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When cronies plunder scarce resources

October 25, 2013 17:02 IST

Crony capitalism will of course generate investment and ensure profit for private capital, but it won’t give employment or income to the people. If you can make money by selling coal or speculating in land, why produce electricity, why invest in research and development, why even set up factories, asks Praful Bidwai.

On October 15, the Central Bureau of Investigation did something unusual in the coal block allotment scam -- if only under the Supreme Court’s goading. It filed a First Information Report against top industrialist Kumar Mangalam Birla and former coal secretary PC Parakh for illegally allotting two coal blocks in Odisha in 2005 to the Aditya Birla group-owned Hindalco Industries to generate electricity.

The blocks, Talabira-II and Bijahan, had been exclusively earmarked for public sector undertakings Neyveli Lignite Corp and Mahanadi Coalfields.

As expected, tycoons and chambers of industry came down like a tonne of bricks on the CBI, defending Birla in the blind, and accusing the government of further damaging investor morale amidst the economic slowdown. Even Housing Development Finance Corporation chairman Deepak Parekh, once considered the conscience-keeper of Big Business, declared Birla “clean as a whistle” and the FIR a “shameful” attempt to scare “business out of the country”.

Parakh claims that the allotment to Hindalco was fully justified, and that he himself dropped his opposition to it once he “found merit” in its case. He also said that if the CBI suspects a conspiracy, it should logically make Prime Minister Manmohan Singh a party too because he signed off on the decision as the then minister for coal.

Parakh undoubtedly resisted pressure from Coal Minister Shibu Soren in 2004-5 and candidly wrote: ‘The coal mafia is not outside the government. It exists in the coal ministry…’ Nevertheless, after retiring in 2005, he controversially joined three private energy firms as a director, two of which are now being investigated by the CBI.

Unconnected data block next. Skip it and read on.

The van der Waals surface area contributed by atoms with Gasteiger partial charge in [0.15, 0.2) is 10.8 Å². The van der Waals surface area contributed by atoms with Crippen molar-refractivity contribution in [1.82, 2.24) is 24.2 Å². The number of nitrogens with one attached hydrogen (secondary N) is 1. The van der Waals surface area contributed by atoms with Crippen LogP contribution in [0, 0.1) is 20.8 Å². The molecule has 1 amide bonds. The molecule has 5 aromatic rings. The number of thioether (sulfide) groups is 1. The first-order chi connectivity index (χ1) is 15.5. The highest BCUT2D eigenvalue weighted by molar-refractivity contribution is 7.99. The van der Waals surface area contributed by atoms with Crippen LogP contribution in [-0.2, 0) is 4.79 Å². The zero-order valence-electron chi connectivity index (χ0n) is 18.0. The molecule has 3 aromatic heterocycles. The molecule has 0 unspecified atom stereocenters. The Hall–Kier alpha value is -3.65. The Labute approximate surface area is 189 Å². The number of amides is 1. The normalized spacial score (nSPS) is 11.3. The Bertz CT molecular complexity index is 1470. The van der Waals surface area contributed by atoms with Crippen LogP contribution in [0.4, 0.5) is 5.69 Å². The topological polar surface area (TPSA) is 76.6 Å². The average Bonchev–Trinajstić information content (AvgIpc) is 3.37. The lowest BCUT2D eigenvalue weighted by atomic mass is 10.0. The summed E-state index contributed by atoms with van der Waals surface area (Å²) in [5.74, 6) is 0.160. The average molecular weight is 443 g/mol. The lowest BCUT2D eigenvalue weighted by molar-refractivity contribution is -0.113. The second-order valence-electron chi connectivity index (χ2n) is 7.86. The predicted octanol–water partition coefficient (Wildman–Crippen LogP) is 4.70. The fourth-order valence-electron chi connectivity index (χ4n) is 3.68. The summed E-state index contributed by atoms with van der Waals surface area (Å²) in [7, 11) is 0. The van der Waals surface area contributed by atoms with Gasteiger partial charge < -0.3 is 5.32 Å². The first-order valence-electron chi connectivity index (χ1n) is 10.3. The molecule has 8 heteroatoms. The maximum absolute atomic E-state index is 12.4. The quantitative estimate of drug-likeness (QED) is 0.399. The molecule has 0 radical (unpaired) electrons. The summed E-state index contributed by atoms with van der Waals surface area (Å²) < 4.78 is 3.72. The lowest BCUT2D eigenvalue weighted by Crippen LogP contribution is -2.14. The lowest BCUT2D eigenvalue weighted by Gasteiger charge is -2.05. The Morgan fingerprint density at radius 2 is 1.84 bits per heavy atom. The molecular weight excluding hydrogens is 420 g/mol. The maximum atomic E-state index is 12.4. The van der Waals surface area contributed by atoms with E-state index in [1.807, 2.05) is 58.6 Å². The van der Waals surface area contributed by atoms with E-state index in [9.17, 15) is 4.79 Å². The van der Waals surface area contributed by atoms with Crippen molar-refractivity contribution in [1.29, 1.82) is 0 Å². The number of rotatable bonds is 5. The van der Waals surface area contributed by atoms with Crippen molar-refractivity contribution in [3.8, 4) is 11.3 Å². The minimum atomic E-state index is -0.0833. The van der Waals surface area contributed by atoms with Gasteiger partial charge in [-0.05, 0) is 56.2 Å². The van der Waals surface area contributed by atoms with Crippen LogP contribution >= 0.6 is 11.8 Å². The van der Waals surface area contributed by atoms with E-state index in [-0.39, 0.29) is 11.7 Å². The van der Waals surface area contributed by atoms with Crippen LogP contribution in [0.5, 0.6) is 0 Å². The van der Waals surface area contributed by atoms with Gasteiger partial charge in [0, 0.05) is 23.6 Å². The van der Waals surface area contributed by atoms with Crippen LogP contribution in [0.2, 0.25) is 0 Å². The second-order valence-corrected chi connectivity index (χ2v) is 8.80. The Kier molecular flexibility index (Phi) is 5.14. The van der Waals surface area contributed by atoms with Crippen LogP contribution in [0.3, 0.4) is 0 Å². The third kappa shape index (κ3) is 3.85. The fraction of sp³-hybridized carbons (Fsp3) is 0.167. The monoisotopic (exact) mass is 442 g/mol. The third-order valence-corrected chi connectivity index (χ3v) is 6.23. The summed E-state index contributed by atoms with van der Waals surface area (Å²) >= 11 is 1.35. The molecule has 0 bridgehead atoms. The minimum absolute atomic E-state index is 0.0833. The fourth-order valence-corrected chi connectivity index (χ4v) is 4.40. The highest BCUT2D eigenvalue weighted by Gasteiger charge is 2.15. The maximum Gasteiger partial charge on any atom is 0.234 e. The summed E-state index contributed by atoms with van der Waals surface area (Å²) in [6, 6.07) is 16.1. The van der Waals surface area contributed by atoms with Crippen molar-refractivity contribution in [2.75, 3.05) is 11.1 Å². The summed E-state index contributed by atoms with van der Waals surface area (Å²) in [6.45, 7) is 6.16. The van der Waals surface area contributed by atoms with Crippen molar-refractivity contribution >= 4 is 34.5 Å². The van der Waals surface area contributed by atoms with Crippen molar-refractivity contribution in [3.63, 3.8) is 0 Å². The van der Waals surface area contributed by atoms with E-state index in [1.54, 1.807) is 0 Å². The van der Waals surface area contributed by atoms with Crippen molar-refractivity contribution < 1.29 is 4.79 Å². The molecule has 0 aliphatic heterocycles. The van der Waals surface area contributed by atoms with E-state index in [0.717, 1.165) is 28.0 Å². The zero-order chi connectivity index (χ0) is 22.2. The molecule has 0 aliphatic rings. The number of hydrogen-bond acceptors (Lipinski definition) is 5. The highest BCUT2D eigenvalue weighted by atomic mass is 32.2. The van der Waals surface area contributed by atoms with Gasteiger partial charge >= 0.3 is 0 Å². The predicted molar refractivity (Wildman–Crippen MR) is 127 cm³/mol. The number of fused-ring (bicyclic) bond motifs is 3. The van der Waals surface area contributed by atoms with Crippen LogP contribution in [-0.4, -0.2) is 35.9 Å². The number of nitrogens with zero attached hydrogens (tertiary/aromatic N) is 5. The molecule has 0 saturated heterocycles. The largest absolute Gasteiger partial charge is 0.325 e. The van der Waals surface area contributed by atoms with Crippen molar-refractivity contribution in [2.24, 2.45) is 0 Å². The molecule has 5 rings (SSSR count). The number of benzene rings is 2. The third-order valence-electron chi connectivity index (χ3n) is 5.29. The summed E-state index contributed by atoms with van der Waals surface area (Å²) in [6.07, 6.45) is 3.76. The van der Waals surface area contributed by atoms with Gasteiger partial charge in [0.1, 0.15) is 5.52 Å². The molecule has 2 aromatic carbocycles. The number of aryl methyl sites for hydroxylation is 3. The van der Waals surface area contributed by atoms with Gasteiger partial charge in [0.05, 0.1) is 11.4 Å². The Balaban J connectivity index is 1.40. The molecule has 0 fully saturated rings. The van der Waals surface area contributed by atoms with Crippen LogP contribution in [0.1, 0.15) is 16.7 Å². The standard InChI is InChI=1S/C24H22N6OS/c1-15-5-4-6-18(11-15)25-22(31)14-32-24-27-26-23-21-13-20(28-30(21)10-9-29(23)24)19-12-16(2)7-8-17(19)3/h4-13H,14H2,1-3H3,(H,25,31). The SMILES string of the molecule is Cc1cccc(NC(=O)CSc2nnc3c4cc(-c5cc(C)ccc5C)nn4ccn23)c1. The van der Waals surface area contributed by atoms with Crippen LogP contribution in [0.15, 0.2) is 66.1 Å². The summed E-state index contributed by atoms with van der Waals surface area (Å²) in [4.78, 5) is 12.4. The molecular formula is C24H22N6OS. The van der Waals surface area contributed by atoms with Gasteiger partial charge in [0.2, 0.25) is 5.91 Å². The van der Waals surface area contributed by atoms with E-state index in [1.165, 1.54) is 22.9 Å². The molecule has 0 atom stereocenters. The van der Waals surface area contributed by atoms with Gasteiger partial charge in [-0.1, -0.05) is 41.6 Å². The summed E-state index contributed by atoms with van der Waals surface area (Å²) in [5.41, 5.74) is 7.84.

More pertinently, however, as chairman of the official screening committee which examined Hindalco’s case, Parakh opposed allotment to the company because it had been given another coal block but failed to generate the promised power for 11 years. 

In fact, the committee’s decision, taken at its 25th meeting in January 2005, was overturned by Dr Manmohan Singh, no less. The Prime Minister’s Office justifies the allotment to Hindalco as “entirely appropriate”, “based on merit” and in the “spirit of federalism” (helping Odisha). It dismisses the charge that it adversely affects any PSUs and claims their interests were duly “factored in”. It has further disclosed that it recommended that Hindalco’s share of the block’s coal be raised. 

This is the first time that an Indian prime minister has confessed to, and indeed taken credit for, being a party to the allocation of precious natural resources to private capital on a wholly arbitrary and whimsical basis. This defence of crude, sleazy crony capitalism couldn’t have been more brazen and offensive to the public interest. If this sounds harsh, consider the following.  

Finite and fast-depleting natural resources like coal, which India now imports from faraway Australia and Indonesia at an exorbitant cost, should not be given over to the private sector in the first place. Coal, barring that in the captive mines of Tata Steel and IISCO, was nationalised in India way back in 1973 precisely because private companies were mining coal in a ruinously irresponsible and haphazard manner, throwing all considerations of environmentally sound management to the winds, while dumping waste everywhere and causing extensive pollution and underground fires.

The fires raging for the last 80 years below vast tracts of the Jharia coalfields in Jhrkhand, which frequently break the surface and endanger life and habitation even today, bear testimony to this. As does the forced evacuation of Jharia and the reduction of huge swathes of land elsewhere to black deserts where nothing may grow.  

These considerations remain valid today. Indeed, they have become even more important as coal becomes scarce and commands a high price, thus giving a greater incentive to private interests to mine it at breakneck speed and profiteer. Scores of companies have brought about effective denationalisation of coal by obtaining captive coal blocks ostensibly for power generation.

There’s an urgent need to stop and reverse this, and strongly re-establish public control over coal through PSUs, which alone should be empowered to sell coal to private power companies. In any case, there is no justification whatsoever for captive coal mines.

If, in the exceptional case -- such as lack of assured supplies to remote locations -- a few blocks are to be allotted to private companies for a limited period, sound economics dictates that this must be done on the basis of stringent technical, economic and environmental scrutiny and through competitive bidding and auctions, where the highest bidder wins.